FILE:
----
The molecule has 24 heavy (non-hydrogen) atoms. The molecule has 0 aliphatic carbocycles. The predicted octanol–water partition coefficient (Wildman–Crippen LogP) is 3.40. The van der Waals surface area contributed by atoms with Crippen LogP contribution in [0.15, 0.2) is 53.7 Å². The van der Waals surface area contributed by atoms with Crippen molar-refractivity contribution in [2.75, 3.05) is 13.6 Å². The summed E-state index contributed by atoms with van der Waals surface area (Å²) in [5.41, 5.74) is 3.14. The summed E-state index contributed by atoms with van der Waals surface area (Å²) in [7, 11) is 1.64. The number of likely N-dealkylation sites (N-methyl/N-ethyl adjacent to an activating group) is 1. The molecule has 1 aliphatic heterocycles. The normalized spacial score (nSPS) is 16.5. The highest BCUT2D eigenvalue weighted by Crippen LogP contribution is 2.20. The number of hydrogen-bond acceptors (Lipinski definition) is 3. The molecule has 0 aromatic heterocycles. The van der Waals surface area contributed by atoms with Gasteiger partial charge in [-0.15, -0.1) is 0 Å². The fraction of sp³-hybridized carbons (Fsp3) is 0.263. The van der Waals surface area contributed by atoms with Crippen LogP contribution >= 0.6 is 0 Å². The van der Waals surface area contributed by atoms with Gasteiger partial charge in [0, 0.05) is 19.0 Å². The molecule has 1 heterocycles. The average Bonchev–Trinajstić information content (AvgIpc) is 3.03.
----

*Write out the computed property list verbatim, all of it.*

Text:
The molecule has 24 heavy (non-hydrogen) atoms. The molecule has 0 aliphatic carbocycles. The predicted octanol–water partition coefficient (Wildman–Crippen LogP) is 3.40. The van der Waals surface area contributed by atoms with Crippen LogP contribution in [0.15, 0.2) is 53.7 Å². The van der Waals surface area contributed by atoms with Crippen molar-refractivity contribution in [2.75, 3.05) is 13.6 Å². The summed E-state index contributed by atoms with van der Waals surface area (Å²) in [5.41, 5.74) is 3.14. The summed E-state index contributed by atoms with van der Waals surface area (Å²) in [7, 11) is 1.64. The number of likely N-dealkylation sites (N-methyl/N-ethyl adjacent to an activating group) is 1. The molecule has 1 aliphatic heterocycles. The normalized spacial score (nSPS) is 16.5. The highest BCUT2D eigenvalue weighted by Crippen LogP contribution is 2.20. The number of hydrogen-bond acceptors (Lipinski definition) is 3. The molecule has 0 aromatic heterocycles. The van der Waals surface area contributed by atoms with Gasteiger partial charge in [-0.15, -0.1) is 0 Å². The fraction of sp³-hybridized carbons (Fsp3) is 0.263. The van der Waals surface area contributed by atoms with Crippen LogP contribution >= 0.6 is 0 Å². The van der Waals surface area contributed by atoms with Gasteiger partial charge in [0, 0.05) is 19.0 Å². The molecule has 1 heterocycles. The average Bonchev–Trinajstić information content (AvgIpc) is 3.03.